-some properties of abstract data types: order, unique, associative
array data structure. A bitboard, often used for boardgames such as chess, checkers, othello and word games, is a specialization of the bit array data structure, where each bit represents a game position or state, designed for optimization of speed and/or memory or disk use in mass calculations. Bits in the same bitboard relate to each other in the rules of the game, often forming a game position when taken together. Other bitboards are commonly used as masks to transform or answer queries about positions. The "game" may be any game-like system where information is tightly packed in a structured form with "rules" affecting how the individual units or pieces relate.
-Bitboards are used in many of the world's highest-rated chess playing programs such as Houdini, Stockfish, and Critter. They help the programs analyze chess positions with few CPU instructions and hold a massive number of positions in memory efficiently.
-Bitboards allow the computer to answer some questions about game state with one logical operation. For example, if a chess program wants to know if the white player has any pawns in the center of the board (center four squares) it can just compare a bitboard for the player's pawns with one for the center of the board using a logical AND operation. If there are no center pawns then the result will be zero.
-Query results can also be represented using bitboards. For example, the query "What are the squares between X and Y?" can be represented as a bitboard. These query results are generally pre-calculated, so that a program can simply retrieve a query result with one memory load.
However, as a result of the massive compression and encoding, bitboard programs are not easy for software developers to either write or debug.
array data structure. a mapping from some domain (for example, a range of integers) to bits, that is, values which are zero or one. It is also called a bit array or bitmap index. In computer graphics, when the domain is a rectangle (indexed by two coordinates) a bitmap gives a way to store a binary image, that is, an image in which each pixel is either black or white (or any two colors).
-The more general term pixmap refers to a map of pixels, where each one may store more than two colors, thus using more than one bit per pixel. Often bitmap is used for this as well. In some contexts, the term bitmap implies one bit per pixel, while pixmap is used for images with multiple bits per pixel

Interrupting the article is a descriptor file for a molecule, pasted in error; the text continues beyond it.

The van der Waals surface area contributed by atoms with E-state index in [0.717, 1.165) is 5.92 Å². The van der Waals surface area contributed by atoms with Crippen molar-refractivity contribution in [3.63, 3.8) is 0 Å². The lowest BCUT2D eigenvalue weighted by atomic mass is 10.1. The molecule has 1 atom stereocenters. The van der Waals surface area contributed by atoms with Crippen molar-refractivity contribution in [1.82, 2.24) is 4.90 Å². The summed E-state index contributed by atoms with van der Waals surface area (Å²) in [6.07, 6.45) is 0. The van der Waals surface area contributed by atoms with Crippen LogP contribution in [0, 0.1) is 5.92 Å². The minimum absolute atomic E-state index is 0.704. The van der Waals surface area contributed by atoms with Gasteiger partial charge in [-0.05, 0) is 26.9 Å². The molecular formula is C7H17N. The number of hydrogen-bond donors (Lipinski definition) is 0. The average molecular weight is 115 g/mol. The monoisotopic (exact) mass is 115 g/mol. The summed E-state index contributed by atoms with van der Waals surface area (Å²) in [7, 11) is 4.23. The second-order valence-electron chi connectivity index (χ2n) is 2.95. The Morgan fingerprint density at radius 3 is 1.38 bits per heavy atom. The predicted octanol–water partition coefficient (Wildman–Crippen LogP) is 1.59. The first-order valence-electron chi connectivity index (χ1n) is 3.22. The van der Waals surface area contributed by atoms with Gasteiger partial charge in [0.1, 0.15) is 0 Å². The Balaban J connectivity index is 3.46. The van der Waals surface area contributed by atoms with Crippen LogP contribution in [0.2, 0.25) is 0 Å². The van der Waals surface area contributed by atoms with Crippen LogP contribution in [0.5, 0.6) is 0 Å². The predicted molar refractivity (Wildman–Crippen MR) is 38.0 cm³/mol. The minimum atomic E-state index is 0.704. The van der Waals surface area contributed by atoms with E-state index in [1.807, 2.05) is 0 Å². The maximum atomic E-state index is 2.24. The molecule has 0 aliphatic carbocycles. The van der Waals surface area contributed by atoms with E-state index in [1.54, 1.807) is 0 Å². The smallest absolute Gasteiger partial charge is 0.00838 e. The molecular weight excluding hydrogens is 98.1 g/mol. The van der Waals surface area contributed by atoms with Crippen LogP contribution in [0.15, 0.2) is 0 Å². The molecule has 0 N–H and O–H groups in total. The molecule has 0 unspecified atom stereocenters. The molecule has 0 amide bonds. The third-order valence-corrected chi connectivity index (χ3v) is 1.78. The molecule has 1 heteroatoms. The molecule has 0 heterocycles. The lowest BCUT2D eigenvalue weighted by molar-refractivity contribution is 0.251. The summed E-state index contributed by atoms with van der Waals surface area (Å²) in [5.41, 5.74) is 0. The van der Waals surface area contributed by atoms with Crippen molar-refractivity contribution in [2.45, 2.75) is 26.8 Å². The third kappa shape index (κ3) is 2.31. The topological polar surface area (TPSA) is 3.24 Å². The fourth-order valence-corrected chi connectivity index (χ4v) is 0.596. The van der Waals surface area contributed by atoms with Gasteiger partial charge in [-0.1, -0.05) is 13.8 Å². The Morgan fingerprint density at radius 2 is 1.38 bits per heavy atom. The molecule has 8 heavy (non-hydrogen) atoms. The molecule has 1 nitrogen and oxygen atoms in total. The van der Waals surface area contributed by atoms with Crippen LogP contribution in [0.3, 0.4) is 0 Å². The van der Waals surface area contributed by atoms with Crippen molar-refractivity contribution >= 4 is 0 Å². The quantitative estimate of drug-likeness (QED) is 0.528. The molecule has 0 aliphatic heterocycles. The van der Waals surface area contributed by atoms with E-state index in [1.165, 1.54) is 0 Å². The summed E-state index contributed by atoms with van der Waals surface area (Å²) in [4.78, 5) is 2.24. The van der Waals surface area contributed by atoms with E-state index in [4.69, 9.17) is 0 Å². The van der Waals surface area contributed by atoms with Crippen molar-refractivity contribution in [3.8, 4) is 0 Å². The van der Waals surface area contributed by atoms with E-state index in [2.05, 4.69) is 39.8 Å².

-A bitmap is a type of memory organization or image file format used to store digital images. The term bitmap comes from the computer programming terminology, meaning just a map of bits, a spatially mapped array of bits. Now, along with pixmap, it commonly refers to the similar concept of a spatially mapped array of pixels. Raster images in general may be referred to as bitmaps or pixmaps, whether synthetic or photographic, in files or memory.
-Many graphical user interfaces use bitmaps in their built-in graphics subsystems
-Similarly, most other image file formats, such as JPEG, TIFF, PNG, and GIF, also store bitmap images (as opposed to vector graphics), but they are not usually referred to as bitmaps, since they use compressed formats internally.
-In typical uncompressed bitmaps, image pixels are generally stored with a color depth of 1, 4, 8, 16, 24, 32, 48, or 64 bits per pixel. Pixels of 8 bits and fewer can represent either grayscale or indexed color. An alpha channel (for transparency) may be stored in a separate bitmap, where it is similar to a grayscale bitmap, or in a fourth channel that, for example, converts 24-bit images to 32 bits per pixel.
-The bits representing the bitmap pixels may be packed or unpacked (spaced out to byte or word boundaries), depending on the format or device requirements. Depending on the color depth, a pixel in the picture will occupy at least n/8 bytes, where n is the bit depth.
array data structure. a data structure that uses a single, fixed-size buffer as if it were connected end-to-end. This structure lends itself easily to buffering data streams.
-a data buffer (or just buffer) is a region of a physical memory storage used to temporarily store data while it is being moved from one place to another.
-the useful property of a circular buffer is that it does not need to have its elements shuffled around when one is consumed. (If a non-circular buffer were used then it would be necessary to shift all elements when one is consumed.) In other words, the circular buffer is well-suited as a FIFO buffer while a standard, non-circular buffer is well suited as a LIFO buffer.
-Circular buffering makes a good implementation strategy for a queue that has fixed maximum size. Should a maximum size be adopted for a queue, then a circular buffer is a completely ideal implementation; all queue operations are constant time. However, expanding a circular buffer requires shifting memory, which is comparatively costly. For arbitrarily expanding queues, a linked list approach may be preferred instead.
-In some situations, overwriting circular buffer can be used, e.g. in multimedia. If the buffer is used as the bounded buffer in the producer-consumer problem then it is probably desired for the producer (e.g., an audio generator) to overwrite old data if the consumer (e.g., the sound card) is unable to momentarily keep up. Also, the LZ77 family of lossless data compression algorithms operates on the assumption that strings seen more recently in a data stream are more likely to occur soon in the stream. Implementations store the most recent data in a circular buffer.
-A circular buffer can be implemented using four pointers, or two pointers and two integers:
buffer start in memory
buffer end in memory, or buffer capacity
start of valid data (index or pointer)
end of valid data (index or pointer), or amount of data currently in the buffer (integer)